Blown coal dust and other hazards could be particularly dire around Celilo and the rest of the Columbia River Gorge, where train tracks are sometimes just feet from tribal residences, said Hudson, of the Columbia River Inter-Tribal Fish Commission. “The winds are reliable and strong — 40, 50, 70 miles per hour,” he said. “There’s a reason it’s the wind-surfing capital of the world.”

Located in rural Montana, the Crow Nation can’t boast a lucrative seafood or wind-surfing tourism market. What they do have is a whole lot of coal. Approximately 9 billion tons of the fossil fuel lie beneath their land, comprising one of the largest coal reserves in the United States.

“Coal is the way we’ve been taking care of our people,” said CJ Stewart, the Crow senator. Yet his people continue to struggle with poverty and an unemployment rate he suggested is upwards of 50 percent. “And the U.S. cries over its 8 percent,” he said.

In June, the U.S. government approved a deal between the Crow and Cloud Peak Energy, a Wyoming company that’s moving to increase its coal exports to Asian markets. The tribe now has the green light to lease its rights to an estimated 1.4 billion tons of coal, more than the U.S. consumes annually. The deal could be worth at least $10 million for the Crow over the first five years. Cloud Peak has also pledged to give preference in hiring, training and promotion to qualified Native Americans, as well as annual scholarships to local native students. A spokesman for Cloud Peak, Rick Curtsinger, said the company is continuing to work through an agreement with the tribe.

Crow Nation chairman Darrin Old Coyote testified in July before the U.S. House Committee on Natural Resources that the deal is largely dependent on the fate of coal exports through the Northwest. Such significant coal development, he said, has “unlimited potential to improve the ongoing substandard socioeconomic conditions of the Crow people and the surrounding communities in southeastern Montana.”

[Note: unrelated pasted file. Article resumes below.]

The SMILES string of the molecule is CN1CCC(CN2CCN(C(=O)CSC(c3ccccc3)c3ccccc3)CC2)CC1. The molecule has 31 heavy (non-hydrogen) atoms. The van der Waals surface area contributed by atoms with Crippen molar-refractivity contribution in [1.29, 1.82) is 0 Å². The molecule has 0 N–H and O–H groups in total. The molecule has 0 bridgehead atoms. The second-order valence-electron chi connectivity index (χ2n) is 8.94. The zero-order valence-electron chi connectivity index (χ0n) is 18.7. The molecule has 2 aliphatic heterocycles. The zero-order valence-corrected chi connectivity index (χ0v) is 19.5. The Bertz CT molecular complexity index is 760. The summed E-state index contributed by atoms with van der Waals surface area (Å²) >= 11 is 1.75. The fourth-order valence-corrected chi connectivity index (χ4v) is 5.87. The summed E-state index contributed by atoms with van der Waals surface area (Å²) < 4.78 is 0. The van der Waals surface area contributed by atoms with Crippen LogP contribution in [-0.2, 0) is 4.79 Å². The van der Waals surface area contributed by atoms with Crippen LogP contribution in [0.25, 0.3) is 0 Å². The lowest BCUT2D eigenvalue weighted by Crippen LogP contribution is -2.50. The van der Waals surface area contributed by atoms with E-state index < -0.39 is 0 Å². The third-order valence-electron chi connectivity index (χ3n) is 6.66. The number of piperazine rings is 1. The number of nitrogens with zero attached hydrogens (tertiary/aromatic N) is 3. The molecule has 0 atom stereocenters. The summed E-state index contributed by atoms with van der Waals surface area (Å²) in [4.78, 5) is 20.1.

“Given our vast mineral resources, the Crow Nation can, and should, be self-sufficient,” he said.

Also in the heart of the Powder River Basin, and also saddled with high unemployment, are the Northern Cheyenne. The tribe has a long history of resisting coal development due to perceived environmental health risks. But like the Crow, the Northern Cheyenne are also recognizing an increasingly tough economic reality.

“We’ve got a lot of coal underneath our land,” said Tom Mexican Cheyenne, director of the Northern Cheyenne’s community health department, who made clear that he did not speak for the tribe. “There’s a split — some on the tribal council are for coal mining and some are against it.”

The Northern Cheyenne’s decision on whether or not to harvest their coal may, too, come down to pending verdicts on the Pacific Northwest ports. No train tracks currently run to their reservation’s coal reserves, though rail lines could be expanded with enough demand.

Mexican Cheyenne believes the council is leaning towards development of the coal. “I see a real desperation to help the economy any way they can,” he said.

Wind energy has also been on the table here for years. But impoverished tribes such as the Northern Cheyenne and the Crow often lack the funds necessary for capital investments and opportunities for outside help, such as tax credits.

Debra Lekanoff, a leader with the Swinomish Tribe of Washington, said the tribes need federal support to find alternative ways to benefit from their resources. “We urge the federal government to help our brothers and sisters with funding, capacity-building and sound science to open up the doors to new opportunities,” she said.